• Professionals, Academics, Curriculum developer, Consultants who are keen to learn the correct way to policy drafting.
Testimonials

“Sunny is one of the most dedicated and passionate lecturers I have come across. He is clear in his delivery and explanation, and weaves in real life examples of the concepts he teaches. The course is very useful and provides a good, structured way of thinking out a policy paper and is highly recommended for all public service officers who are involved in policy work.”  Intellectual Property Office of Singapore (IPOS)

“This course is not just a normal writing course on drafting a policy paper, as it provides useful insights and policy considerations as well.” NParks

“Dr Sunny is effective in delivering the course and his depth of knowledge in this area has facilitated it to be smooth running and paced suitably for learning. He has also included examples for the ease of our learning and applicability of the concepts.” Land Transport Authority (LTA)

“The course by Dr Sunny gives us very good overview, guidelines and examples of how to draft good public policies.” MINDEF

Trainer Profile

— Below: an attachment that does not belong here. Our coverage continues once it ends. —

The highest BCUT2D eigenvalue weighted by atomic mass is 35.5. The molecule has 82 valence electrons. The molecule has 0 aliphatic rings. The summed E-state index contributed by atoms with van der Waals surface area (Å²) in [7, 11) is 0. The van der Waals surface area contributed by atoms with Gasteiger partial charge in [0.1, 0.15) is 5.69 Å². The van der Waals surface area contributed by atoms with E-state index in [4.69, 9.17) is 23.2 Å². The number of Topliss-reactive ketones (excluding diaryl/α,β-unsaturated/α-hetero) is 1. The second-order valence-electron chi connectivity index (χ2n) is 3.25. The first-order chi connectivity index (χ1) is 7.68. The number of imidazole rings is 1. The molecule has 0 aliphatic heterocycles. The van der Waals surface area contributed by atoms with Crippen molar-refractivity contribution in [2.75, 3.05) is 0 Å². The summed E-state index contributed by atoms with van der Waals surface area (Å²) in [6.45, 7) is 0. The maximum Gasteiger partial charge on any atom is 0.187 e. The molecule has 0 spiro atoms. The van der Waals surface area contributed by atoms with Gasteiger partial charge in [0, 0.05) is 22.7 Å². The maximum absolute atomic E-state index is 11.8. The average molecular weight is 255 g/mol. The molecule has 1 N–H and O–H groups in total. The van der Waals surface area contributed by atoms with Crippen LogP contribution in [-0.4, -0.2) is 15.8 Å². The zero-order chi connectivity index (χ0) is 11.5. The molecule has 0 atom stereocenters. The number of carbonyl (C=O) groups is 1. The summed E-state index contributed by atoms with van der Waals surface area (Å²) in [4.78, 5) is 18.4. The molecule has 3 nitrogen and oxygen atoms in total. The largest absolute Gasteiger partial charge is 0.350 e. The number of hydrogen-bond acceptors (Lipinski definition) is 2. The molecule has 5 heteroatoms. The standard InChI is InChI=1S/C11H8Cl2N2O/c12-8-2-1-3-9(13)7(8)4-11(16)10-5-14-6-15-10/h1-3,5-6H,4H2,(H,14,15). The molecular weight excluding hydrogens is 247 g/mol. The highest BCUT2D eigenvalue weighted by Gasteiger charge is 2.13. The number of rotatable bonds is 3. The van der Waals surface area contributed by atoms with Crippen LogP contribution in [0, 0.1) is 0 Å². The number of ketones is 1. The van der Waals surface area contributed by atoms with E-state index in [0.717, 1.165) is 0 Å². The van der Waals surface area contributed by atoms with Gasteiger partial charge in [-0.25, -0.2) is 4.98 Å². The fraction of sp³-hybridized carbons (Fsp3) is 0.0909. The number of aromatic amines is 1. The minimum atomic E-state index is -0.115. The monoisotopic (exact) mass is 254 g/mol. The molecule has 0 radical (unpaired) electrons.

Policy Drafting and Communication Coach: Dr Sunny Goh

Sunny is a Trainer of Trainers (TOT) and has taught many writing coaches to teach writing programmes he has designed for government servants and private sector officers. He was head of the International directorate in Mindef’s Defence Policy Office, where he has written Cab Memos, budget papers and presented Singapore’s position at international fora. He was a member of the SAF Scholars Selection Board and chairman of a university’s Resource Panel.

He was also a Desk Editor at The Straits Times, where he taught reporting and interviewing skills at its School of Journalism. In all, his participants had included CEOs, professors, staff writers, technical specialists, undergraduates and students. It doesn’t matter how high a participant’s work status may be – all that mattered is a penchant for learning.

As a volunteer, he was a Mediator with the Ministry of Law, a Council Member of the Singapore Red Cross Society and writes regularly for the local and regional media. And, oh yes, he was co-founder of an attractive English Premier League supporters club in Singapore that neither don red nor blue.